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At the Movies

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Did you see the trailer for the Battleship movie? Have you heard about adaptations of Candyland and Monopoly into film? I don’t know where it started, but in recent months it seems like movie studios have been jumping on the bandwagon of movies based on board games. Of course we love our favorite hobby getting a little attention, but from the looks of things, not all publicity is, in fact, good publicity.

While I don’t work in Hollywood, I studied filmmaking in college and I work as a video editor and sometimes producer. As such, I feel slightly qualified to rant both about the poor adaptations of board game films and Hollywood in general. And I don’t believe you’ll be seeing a quality movie coming out of a board game franchise anytime soon.

There are two main issues here: first of all, you’ve got the overall problem of Hollywood’s cash-in/cash-out approach and its resultant poor quality movies. Then you’ve got the effect on the whole board gaming scene that hurts and does not help.

I’ll try to be succinct; this doesn’t need to be a class on filmmaking. Let’s just say there are two approaches to creating a film (or any storied medium). One of those approaches is to come up with a good story and build from there. The other approach is to pick something that will sell and turn it into a movie. Bluntly, one of these is the wrong way to make a quality film.

It is not impossible to create a good film based on a preexisting franchise. The problem is mind-set. In one approach, you are trying to create a good story. If that good story happens to be in the world of Batman, or the latest sequel in a popular movie series, so be it.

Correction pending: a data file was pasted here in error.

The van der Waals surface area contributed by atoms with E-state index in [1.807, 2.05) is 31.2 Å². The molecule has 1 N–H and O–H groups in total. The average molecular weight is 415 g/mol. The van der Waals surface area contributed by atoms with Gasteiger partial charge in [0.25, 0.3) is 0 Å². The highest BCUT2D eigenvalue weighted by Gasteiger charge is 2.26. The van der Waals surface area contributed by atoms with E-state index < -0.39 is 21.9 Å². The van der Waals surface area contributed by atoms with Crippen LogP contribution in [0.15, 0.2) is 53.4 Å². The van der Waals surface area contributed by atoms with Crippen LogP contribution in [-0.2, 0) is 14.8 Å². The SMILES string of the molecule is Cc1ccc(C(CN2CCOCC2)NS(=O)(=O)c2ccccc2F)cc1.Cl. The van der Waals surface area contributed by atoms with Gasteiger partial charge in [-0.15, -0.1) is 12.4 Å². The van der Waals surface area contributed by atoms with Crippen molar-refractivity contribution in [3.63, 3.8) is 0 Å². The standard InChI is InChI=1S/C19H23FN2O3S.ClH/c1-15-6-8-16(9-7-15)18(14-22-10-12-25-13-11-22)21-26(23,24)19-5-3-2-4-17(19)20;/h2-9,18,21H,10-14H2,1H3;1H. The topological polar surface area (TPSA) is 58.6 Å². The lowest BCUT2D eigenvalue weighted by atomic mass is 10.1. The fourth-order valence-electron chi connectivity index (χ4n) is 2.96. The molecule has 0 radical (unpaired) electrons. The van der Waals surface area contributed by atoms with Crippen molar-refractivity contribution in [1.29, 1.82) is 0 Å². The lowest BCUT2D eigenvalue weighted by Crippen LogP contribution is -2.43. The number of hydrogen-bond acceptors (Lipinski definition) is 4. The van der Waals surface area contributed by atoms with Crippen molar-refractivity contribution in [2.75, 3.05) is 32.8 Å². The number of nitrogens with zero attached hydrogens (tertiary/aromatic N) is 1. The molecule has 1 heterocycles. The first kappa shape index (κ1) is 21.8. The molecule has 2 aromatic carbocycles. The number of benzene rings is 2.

In that second approach, though, the focus is all on ticket sales. You don’t need a good story for ticket sales. You need something people recognize—say, Transformers or perhaps Monopoly. You need to grab their attention and get them in there. When you have a built-in target audience, you save money on marketing and you’re guaranteed sales. You don’t even need to worry about putting in the effort to make a great movie. A few flashy special effects and fast-paced trailers later and you’ve walked away with billions. People have a tendency to see a movie they’re familiar with, even if they know it’s going to be bad. Face it: you’ve probably done it yourself.

Of course, when those big ticket sales come through, it only reinforces the idea that well-known franchises make the money, not great films.

Now, when you try to tie a plot into something that has none, you end up with a lot of silliness. You get a lot of goofy references and nods to the source material, but let’s face it—Monopoly doesn’t have much narrative backbone to it. A great example is this: have you ever seen the live-action Super Mario Bros. movie? When I was a kid, I watched that movie all the time with my best friend. We loved it; we were kids, we didn’t know any better. Now, I still enjoy it, but mostly for the childhood memories it brings back.